Transcripts:
(Thank you Diane Holst for transcribing.)
William Cusack
“I just want to say I’ve done a lot of checking on this, and thinking, and based upon staff’s assurance that this is a guide and will not subject us to any outside pressures or influence, I plan to vote for it.”

Larry Minard
“I would like to address the issues that I think that they are, or at as I see them anyway. I think the Smart Planning Principles do align with our comprehensive plan that was recently revised, and therefore have no problem with them.

Scott County has an average of 350 people per sq mile. The Ten Principles I think when you have that level of density of population in the county are necessary really and provide framework for people to have their interests met and their needs in organized open and flexible way in a way that will in fact probably change with the times and it might be that in 2040 there will be an 11th Smart Planning Principle and maybe even before that. The list doesn’t necessarily imply that it is locked together, with everything else forever.

The second issue that ‘s here, is one which Supervisor Cusack alluded to, that a new Council of Government or Regional Council with whatever authority the State might give it would be another layer of government and take away some of the independence you might say or authority that Scott County might have at this time.

My comments are this. Iowa counties are small, Scott County - I looked this up today- is 450 sq miles. By any standard, that’s a fairly small area, and our county was created in 1837 in a design that was appropriate for that time and place, 175 years ago, and obviously those years have past and with it a whole host of new issues and technologies have arisen which, um, place us in a situation where what might have been adequate at one time may not serve the needs of Scott County residents in this new century.

So we have all kinds of ways that governments can work together, for instance, 28E agreements. They allow cities and counties, or cities and cities, or counties and counties to work together. There are literally thousands of 28E agreements throughout Iowa that enable us to function and meet the needs of people as they are now. We have community college districts, that (unintelligible) our case a certain set of counties, and they can tax, but that was created in the 1960’s to meet the needs of Iowans at that particular time and they continue to be true today.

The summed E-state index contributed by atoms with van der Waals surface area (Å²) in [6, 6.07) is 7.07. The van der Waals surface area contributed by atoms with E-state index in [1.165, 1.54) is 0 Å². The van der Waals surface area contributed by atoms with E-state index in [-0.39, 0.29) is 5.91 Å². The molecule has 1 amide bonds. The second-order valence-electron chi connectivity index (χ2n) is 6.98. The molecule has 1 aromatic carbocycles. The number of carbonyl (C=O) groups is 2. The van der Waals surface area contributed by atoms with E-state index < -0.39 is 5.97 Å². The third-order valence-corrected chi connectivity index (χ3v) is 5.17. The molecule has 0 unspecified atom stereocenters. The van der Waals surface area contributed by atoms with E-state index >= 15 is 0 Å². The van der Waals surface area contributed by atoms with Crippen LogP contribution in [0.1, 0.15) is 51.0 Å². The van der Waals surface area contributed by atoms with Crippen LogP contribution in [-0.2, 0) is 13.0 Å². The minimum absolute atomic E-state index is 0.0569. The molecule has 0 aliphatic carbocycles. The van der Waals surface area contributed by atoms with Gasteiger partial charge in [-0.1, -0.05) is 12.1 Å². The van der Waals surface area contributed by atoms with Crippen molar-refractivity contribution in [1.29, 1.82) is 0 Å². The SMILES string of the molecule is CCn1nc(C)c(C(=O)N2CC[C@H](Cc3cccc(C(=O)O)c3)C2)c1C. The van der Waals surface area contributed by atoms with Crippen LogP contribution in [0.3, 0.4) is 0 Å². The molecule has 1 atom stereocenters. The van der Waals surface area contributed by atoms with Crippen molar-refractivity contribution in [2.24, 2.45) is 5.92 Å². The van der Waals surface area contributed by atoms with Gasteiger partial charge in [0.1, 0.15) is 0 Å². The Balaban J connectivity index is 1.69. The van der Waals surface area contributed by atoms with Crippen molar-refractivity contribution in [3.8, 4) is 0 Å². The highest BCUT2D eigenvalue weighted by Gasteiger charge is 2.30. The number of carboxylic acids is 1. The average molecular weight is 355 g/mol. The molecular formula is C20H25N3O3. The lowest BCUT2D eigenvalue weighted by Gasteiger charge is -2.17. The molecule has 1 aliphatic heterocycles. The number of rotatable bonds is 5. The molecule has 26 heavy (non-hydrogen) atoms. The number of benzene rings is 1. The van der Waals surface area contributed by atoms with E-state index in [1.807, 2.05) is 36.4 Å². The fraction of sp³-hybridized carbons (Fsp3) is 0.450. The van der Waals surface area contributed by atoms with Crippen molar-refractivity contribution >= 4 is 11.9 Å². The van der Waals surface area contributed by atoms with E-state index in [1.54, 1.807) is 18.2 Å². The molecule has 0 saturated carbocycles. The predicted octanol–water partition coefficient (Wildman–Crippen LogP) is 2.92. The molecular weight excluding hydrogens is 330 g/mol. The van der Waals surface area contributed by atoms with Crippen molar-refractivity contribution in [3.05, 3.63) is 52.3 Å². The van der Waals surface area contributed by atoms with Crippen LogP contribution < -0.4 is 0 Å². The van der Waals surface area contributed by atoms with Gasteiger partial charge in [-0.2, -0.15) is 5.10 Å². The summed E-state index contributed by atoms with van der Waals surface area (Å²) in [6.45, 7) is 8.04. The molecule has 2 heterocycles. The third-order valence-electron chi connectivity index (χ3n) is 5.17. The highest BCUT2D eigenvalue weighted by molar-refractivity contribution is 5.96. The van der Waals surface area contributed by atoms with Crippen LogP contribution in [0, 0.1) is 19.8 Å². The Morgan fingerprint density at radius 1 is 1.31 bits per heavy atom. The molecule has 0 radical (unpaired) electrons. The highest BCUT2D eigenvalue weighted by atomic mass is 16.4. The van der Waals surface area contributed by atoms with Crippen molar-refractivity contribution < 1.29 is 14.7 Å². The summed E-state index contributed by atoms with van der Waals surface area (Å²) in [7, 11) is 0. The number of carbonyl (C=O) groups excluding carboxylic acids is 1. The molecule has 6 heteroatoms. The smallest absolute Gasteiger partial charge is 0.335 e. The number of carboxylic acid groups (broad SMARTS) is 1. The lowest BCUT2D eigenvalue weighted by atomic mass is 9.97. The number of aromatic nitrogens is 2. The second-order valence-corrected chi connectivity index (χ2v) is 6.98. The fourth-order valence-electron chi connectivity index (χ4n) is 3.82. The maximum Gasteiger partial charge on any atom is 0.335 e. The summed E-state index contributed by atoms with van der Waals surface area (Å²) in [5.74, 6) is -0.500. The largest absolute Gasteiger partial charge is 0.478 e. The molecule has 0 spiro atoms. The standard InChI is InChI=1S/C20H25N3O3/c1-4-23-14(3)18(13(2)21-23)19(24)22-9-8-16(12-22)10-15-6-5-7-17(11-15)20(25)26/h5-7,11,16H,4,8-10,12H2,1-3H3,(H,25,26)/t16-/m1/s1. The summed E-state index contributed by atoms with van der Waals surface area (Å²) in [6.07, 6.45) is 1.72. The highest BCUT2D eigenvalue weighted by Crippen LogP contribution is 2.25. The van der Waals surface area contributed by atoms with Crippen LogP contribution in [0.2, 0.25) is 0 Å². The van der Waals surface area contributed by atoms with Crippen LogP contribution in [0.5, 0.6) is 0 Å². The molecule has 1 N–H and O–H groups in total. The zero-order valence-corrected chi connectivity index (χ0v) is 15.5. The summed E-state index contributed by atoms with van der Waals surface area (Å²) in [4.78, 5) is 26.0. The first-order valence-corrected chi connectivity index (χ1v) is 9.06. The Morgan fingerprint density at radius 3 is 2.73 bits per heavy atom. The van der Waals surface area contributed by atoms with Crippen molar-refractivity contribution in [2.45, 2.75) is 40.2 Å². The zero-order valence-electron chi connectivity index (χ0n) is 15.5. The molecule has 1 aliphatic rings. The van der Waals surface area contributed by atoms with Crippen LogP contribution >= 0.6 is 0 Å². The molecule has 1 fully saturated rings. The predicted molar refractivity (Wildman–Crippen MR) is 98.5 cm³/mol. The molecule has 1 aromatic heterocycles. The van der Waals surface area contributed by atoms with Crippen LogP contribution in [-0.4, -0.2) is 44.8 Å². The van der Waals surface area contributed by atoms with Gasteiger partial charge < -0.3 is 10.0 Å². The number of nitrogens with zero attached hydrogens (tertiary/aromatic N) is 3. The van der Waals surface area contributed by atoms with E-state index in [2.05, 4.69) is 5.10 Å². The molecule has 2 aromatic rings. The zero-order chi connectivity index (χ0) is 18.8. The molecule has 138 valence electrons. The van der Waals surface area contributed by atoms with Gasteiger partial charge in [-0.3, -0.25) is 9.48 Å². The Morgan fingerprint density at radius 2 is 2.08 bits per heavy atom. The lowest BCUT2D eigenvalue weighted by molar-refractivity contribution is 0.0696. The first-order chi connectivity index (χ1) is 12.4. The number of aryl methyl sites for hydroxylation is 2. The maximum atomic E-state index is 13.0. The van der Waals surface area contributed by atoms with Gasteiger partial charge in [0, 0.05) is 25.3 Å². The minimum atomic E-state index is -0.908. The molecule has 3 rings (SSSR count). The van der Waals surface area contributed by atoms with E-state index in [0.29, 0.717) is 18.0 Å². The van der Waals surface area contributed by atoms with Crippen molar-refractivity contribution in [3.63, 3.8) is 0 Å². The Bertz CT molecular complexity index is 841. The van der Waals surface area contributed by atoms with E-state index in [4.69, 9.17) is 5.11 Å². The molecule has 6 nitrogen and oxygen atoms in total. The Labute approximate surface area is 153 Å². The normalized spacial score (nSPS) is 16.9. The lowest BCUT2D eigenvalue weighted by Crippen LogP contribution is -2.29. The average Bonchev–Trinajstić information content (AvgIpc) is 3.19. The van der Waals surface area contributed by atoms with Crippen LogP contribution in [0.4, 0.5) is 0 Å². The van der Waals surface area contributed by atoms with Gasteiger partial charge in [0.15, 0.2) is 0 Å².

We have judicial districts that we’re in that are another set of counties, 5 counties. Now we don’t tax in the judicial districts, the state provides funding for judicial districts, but, uh, we do have a 28E agreement with staff in helping accommodate some of the issues that arise with the prisoners in these 5 counties, and it saves us money, cause 5 counties can be more efficient than one, especially some of these very small ones.

We have Bi-State (Bi-State Regional Commission) that we work with, five counties, three in Illinois, two in Iowa, that provides a variety of services for us and serve the needs of all the citizens in this County.

And, I’ll mention one, which I know that there’s controversy about, the Scott Emergency Communication’s commission (sic: Scott County Emergency Communication Center, or SECC911), is an organization of with the County and the largest communities and a private organization, Medic, all participating together to provide services.

I think this layering is necessary. You’ve got an 1837 government structure and you’re living in the 21st century, and so the state, over time, has created these very layers of government to meet the needs of people as they have arisen.

We sit at the table of all of those organizations. Supervisor Sunderbruch is the chair of SECC. I’ve been chair of the 7th judicial district for the past few years. Carol Earhardt is now treasurer of the Bi-State Regional Commission, much to her surprise. Chris Gallin was before that. I don’t think there’s ever been a time in the Bi-State Regional Commission where we haven’t held one of the four major offices. I mean it’s just the way things work.

Iowa has, the state government, has allowed these structures to develop, they’re not perfect, but they’ve allowed them to develop to meet all those needs, and if such an organization does develop that relates to planning and other issues that might come before it, Smart Planning Principles, the state will decide that and they will decide whether it’s a taxable organization or it doesn’t tax.

They will decide what’s going to happen, we won’t. But I can guarantee you that if we have that organization that Scott County will be a participant and play an active role.

And we always have and we will continue to do that and we will do what best reflects well of the citizens of Scott County and allows our people to have that quality of life that we think they should have.

So, I don’t see this as anything negative. It’s a way states and counties and cities accommodate themselves to an ever changing citizenry and ever changing technology, and, and the things that have to be done in a smooth way.

And so, we will, if such a things comes about with the state of iowa, we will be a part of it and we will exercise those obligations in making sure it works well for all of us. So, I’m going to vote yes on this, and do not have a problem.”

Note: The 7th Judicial District entity Minard refers to is the “Court Services Board.”
Check pages 74-75 of the 2010 Appointments list: http://www.scribd.com/doc/48305754/Scott-County-Iowa-2010-Boards-and-Commission-Appointments